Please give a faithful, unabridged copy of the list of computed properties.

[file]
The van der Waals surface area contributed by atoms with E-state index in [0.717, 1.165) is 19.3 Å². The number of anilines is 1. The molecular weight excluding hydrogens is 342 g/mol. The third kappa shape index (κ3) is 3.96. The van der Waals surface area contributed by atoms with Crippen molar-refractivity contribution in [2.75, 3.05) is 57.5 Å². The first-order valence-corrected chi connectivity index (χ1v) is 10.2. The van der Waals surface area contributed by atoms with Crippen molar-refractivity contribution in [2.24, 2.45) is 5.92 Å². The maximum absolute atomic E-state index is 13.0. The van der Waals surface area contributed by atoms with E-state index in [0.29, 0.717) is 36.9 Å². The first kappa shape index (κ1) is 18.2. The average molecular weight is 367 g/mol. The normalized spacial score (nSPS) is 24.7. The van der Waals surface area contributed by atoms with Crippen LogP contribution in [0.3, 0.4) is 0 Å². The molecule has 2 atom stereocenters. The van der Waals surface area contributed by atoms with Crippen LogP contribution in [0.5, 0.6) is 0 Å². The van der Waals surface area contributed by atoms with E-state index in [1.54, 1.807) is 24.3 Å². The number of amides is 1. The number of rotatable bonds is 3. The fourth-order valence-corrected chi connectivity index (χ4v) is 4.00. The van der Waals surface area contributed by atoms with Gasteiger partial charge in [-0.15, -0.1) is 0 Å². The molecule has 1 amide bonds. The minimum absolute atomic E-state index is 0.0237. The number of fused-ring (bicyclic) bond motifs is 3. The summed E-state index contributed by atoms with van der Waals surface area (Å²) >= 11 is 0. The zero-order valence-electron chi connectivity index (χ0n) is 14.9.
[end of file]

The van der Waals surface area contributed by atoms with E-state index in [0.717, 1.165) is 19.3 Å². The number of anilines is 1. The molecular weight excluding hydrogens is 342 g/mol. The third kappa shape index (κ3) is 3.96. The van der Waals surface area contributed by atoms with Crippen molar-refractivity contribution in [2.75, 3.05) is 57.5 Å². The first-order valence-corrected chi connectivity index (χ1v) is 10.2. The van der Waals surface area contributed by atoms with Crippen molar-refractivity contribution in [2.24, 2.45) is 5.92 Å². The maximum absolute atomic E-state index is 13.0. The van der Waals surface area contributed by atoms with E-state index in [0.29, 0.717) is 36.9 Å². The first kappa shape index (κ1) is 18.2. The average molecular weight is 367 g/mol. The normalized spacial score (nSPS) is 24.7. The van der Waals surface area contributed by atoms with Crippen LogP contribution in [0.3, 0.4) is 0 Å². The molecule has 2 atom stereocenters. The van der Waals surface area contributed by atoms with Crippen LogP contribution in [0.5, 0.6) is 0 Å². The van der Waals surface area contributed by atoms with E-state index in [1.54, 1.807) is 24.3 Å². The number of amides is 1. The number of rotatable bonds is 3. The fourth-order valence-corrected chi connectivity index (χ4v) is 4.00. The van der Waals surface area contributed by atoms with Gasteiger partial charge in [-0.15, -0.1) is 0 Å². The molecule has 1 amide bonds. The minimum absolute atomic E-state index is 0.0237. The number of fused-ring (bicyclic) bond motifs is 3. The summed E-state index contributed by atoms with van der Waals surface area (Å²) >= 11 is 0. The zero-order valence-electron chi connectivity index (χ0n) is 14.9.